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illegal-aliens-crossing-fence21 The United States has an immigration problem or more succinctly, from the standpoint of national security, an illegal immigration problem.  This should come to no surprise of any of our readers. Your surprise should begin when you realize how President Obama and Homeland Security Secretary Napolitano plan on dealing with the problem.  They announced last month an initiative to house illegal immigrants in converted hotels and nursing homes. The initiative isn’t a new direction.  In June, DHS directed the approximate 66 counties and cities who deputize local police to serve as immigration agents to release all “non-dangerous detainees.”   This directive may seem inconsequential, but in 2008, local police made 20% of all immigration-related arrests.  A DHS spokesman stated this wasn’t a change in policy, because they “always put a priority on criminal aliens who pose a national security threat.” Proponents argue June’s directive and the initiative announced yesterday are for this type of individual.  These converted hotels and nursing homes would contain illegal immigrants detained solely on non-violent offenses who pose no security threat to the United States.  They would also be used to house those seeking asylum.  These same proponents would point out we don’t usually arrest and incarcerate someone for speeding, document fraud, or fishing without a license. “Criminal aliens who pose a national security threat” is an interesting label probably more accurately attributed after the threat is averted.  According to a 2005 study by the Center for Immigration Studies, five of the nineteen 9/11 hijackers had immigration violations.  Other sources note local authorities stopped four of these five on traffic violations.  Clearly local authorities didn’t realize the national security threat these men posed when within their grasp. Of the 94 foreign-born terrorists arrested or killed in US incidents between the early 1990’s and 2004, “59 committed immigration fraud prior to or in conjunction with their terrorist activity.”  Although most were never discovered or detained prior to the completion of their plan, seven were indicted for using “fake identification.”  What would have led the DHS to believe any of these 94 posed a “national security threat?” Furthermore, research and anecdotal evidence has shown that “85% of detainees released on a bond do not show up for a court date.”  Read that carefully, a significant majority of those released on a bond, they literally put money up promising to reappear, do not return to court. This is in stark contrast to a 1992 Dept. of Justice study that notes “a quarter of those released” failed to appear.  What makes us believe if we detain them in a hotel/nursing home, our ability to keep them confined will improve?  Even the nicest sheets and room service may not help. In the myopic view of Washington bureaucrats, they point to the need to save money to house these detained immigrants. They anticipate by not putting everyone in local, state and government jails, they would spend about $14 per day to house these immigrants versus the estimate $100 per day currently spent.  While we spend millions and billions on pork projects throughout the United States, the $2 billion spent to house detained immigrants (illegal in most cases) is now too much. It’s easy for someone living in the illegal-immigration hotbed of the southwestern United States to draw the line that these men, women and children entered the country illegally and thus must be charged with that violation first.  “Support the laws on the books,” one might say. Similarly, it’s also easy for someone outside this region, say someone like Doug Massey, a Princeton University professor, to call it “the new American gulag.”  Professor Massey continues, “Detaining and deporting 400,000 people per-year for non-violent immigration infractions is a bad idea.” Somewhere between these arguments, we need to find a middle ground.  After a Hispanic woman gave birth in shackles at the Davidson County (Nashville) facility, Sheriff Daron Hall, hired a prisoner advocate, eased visitation rules and changed the menu to more ethnic appealing tastes. Yet still Sheriff Hall is criticized because he’s not focusing on people posing a threat, but rather fishing without a license.  Four such illegal immigrants were detained since the start of his program enabling arrest of illegal immigrants. However, are assignments of detained immigrants to hotels and converted nursing homes a middle ground?  Although it’s unlikely room service and clean linen will be offered, does this initiative seem to be the answer?  While non-citizens are offered this “quality of life benefit” how many of America’s homeless, including a disproportionate number of veterans, remain on the streets as law abiding citizens? We must remain steadfast in supporting the laws on the books.  Illegal immigration must not be tolerated and the current laws should be enforced.  We must secure the borders and prohibit entry of individuals no matter what their intentions.  The tremendous delays and backlogs associated with deportation of illegal immigrants must be expedited to limit the ever-increasing population currently incarcerated.  And we must look for overall comprehensive immigration reform to prevent these situations from continuing.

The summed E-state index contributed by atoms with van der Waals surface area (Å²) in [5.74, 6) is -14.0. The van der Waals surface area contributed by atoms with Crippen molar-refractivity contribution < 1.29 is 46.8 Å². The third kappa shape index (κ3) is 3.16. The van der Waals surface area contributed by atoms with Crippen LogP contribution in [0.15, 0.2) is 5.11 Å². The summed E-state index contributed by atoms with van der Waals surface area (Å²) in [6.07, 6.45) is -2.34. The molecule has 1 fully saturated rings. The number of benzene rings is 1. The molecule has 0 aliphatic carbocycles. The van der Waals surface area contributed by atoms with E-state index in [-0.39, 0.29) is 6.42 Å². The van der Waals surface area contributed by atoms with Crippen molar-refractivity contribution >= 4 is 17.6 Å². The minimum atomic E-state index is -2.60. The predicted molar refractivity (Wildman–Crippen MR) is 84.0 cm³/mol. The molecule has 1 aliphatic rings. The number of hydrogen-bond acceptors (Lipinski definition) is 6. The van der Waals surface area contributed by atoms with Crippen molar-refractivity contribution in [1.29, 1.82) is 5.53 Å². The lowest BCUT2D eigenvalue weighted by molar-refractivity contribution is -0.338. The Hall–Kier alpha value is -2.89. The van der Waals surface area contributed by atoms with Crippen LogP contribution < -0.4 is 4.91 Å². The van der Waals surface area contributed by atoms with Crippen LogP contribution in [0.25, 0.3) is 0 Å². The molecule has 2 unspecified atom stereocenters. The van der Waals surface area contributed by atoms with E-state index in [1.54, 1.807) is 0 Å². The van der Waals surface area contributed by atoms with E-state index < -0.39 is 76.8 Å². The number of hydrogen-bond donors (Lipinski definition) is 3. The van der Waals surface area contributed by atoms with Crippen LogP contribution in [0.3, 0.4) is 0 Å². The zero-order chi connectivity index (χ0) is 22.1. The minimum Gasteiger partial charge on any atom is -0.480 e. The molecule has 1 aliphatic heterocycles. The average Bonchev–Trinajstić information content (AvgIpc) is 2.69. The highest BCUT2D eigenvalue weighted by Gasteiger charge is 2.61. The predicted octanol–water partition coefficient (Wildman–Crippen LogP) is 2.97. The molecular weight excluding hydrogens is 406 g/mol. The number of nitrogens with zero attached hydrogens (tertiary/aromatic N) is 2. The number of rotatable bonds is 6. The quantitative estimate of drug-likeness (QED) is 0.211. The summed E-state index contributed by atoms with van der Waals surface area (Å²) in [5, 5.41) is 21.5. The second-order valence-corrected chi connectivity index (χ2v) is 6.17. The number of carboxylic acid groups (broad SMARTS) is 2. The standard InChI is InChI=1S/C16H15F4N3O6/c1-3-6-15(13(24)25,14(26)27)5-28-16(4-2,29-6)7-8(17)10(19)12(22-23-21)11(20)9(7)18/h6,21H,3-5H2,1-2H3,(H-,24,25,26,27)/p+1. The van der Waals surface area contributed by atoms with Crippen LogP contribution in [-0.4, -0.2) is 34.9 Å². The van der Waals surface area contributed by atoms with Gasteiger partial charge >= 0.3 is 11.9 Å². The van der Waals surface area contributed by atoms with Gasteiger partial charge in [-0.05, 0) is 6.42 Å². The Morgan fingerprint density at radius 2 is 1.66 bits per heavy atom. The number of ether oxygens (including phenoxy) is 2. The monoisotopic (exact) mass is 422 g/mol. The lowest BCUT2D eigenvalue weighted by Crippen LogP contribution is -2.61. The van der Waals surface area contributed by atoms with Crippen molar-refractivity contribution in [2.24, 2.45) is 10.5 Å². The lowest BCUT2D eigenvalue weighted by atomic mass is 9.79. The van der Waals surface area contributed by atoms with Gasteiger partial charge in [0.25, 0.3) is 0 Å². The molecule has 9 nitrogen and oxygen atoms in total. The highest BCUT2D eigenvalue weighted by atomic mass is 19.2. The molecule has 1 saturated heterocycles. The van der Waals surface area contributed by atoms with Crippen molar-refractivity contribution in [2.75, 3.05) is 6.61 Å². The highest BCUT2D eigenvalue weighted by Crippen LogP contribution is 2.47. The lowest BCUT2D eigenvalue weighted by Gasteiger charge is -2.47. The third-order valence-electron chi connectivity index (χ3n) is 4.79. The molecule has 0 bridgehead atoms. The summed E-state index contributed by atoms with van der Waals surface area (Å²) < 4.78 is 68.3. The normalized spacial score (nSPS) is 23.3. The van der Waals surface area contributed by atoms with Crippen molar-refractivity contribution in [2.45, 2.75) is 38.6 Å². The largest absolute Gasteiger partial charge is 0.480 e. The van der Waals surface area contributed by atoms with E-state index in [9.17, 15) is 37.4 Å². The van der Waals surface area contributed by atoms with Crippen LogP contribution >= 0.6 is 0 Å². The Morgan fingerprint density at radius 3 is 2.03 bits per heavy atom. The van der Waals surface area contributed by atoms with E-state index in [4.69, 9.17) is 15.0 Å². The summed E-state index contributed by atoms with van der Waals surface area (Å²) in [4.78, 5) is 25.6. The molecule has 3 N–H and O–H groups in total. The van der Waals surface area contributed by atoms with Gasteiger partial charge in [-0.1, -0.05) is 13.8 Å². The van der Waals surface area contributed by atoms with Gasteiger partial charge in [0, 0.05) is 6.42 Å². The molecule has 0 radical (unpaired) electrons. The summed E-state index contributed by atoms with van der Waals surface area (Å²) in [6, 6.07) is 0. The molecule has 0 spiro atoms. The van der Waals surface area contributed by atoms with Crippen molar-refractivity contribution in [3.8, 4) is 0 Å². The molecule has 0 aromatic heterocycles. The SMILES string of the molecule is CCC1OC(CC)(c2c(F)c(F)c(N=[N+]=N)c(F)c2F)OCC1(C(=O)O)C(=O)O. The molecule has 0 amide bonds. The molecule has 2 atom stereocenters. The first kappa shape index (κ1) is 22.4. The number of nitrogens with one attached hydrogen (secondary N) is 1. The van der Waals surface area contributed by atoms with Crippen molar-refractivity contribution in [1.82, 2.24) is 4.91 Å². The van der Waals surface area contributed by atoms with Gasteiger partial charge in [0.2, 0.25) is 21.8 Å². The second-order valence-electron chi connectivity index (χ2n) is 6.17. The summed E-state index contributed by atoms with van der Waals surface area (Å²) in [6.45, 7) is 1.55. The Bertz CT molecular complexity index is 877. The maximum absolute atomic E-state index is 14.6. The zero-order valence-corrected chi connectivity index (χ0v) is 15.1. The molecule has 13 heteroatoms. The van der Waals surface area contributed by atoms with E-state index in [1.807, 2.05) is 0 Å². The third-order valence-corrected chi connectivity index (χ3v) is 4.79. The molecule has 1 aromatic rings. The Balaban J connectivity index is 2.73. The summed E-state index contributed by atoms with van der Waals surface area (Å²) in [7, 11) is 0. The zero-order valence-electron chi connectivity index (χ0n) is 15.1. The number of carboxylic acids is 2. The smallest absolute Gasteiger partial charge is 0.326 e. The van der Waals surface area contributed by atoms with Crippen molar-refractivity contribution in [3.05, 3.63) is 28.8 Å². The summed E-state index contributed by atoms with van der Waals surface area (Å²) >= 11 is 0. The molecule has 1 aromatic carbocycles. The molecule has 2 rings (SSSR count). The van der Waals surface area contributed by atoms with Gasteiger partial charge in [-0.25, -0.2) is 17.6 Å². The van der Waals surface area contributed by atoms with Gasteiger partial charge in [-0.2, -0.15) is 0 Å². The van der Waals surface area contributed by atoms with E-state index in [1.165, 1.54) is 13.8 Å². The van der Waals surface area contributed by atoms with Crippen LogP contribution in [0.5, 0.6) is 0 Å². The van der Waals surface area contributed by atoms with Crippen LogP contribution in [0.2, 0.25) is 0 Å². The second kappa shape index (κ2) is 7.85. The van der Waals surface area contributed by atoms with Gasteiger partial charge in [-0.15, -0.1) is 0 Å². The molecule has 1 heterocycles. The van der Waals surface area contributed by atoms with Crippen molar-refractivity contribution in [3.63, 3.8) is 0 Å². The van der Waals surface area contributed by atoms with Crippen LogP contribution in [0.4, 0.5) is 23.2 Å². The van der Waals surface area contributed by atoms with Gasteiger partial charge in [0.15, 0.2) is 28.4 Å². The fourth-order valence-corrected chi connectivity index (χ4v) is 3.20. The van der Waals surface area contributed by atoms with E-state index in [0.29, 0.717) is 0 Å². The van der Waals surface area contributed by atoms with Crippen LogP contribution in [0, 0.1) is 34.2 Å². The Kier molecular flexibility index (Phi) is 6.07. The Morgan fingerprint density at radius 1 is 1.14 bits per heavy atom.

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Comments

Hey, I got an idea!

Let's take care of homeless veterans and their families first, then focus of other Americans who are homeless.

Then we can focus on "undocumented visitors" once we are successful with the other two higher priorities.

The best solution for homeless illegal immigrants is still sending them back to their original home.

Plane ticket much more cost effective and faster solution.

See ya!

Have a good day!

If people don´t want illegals, a good idea would be to stop hiring them. Illegal immigrants don't cross the border because they love US, they cross because they get better paid jobs than in their countries. We don´t like illegals but we hire them. We don´t like the war against the drugs but we are the number one consuming drug country of the world...i need a nap.

Precisely what I was searching for, appreciate it for posting. horoscope du jour gratuit

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News from the World of Military and Veterans Issues. Iraq and A-Stan in parenthesis reflects that the author is currently deployed to that theater.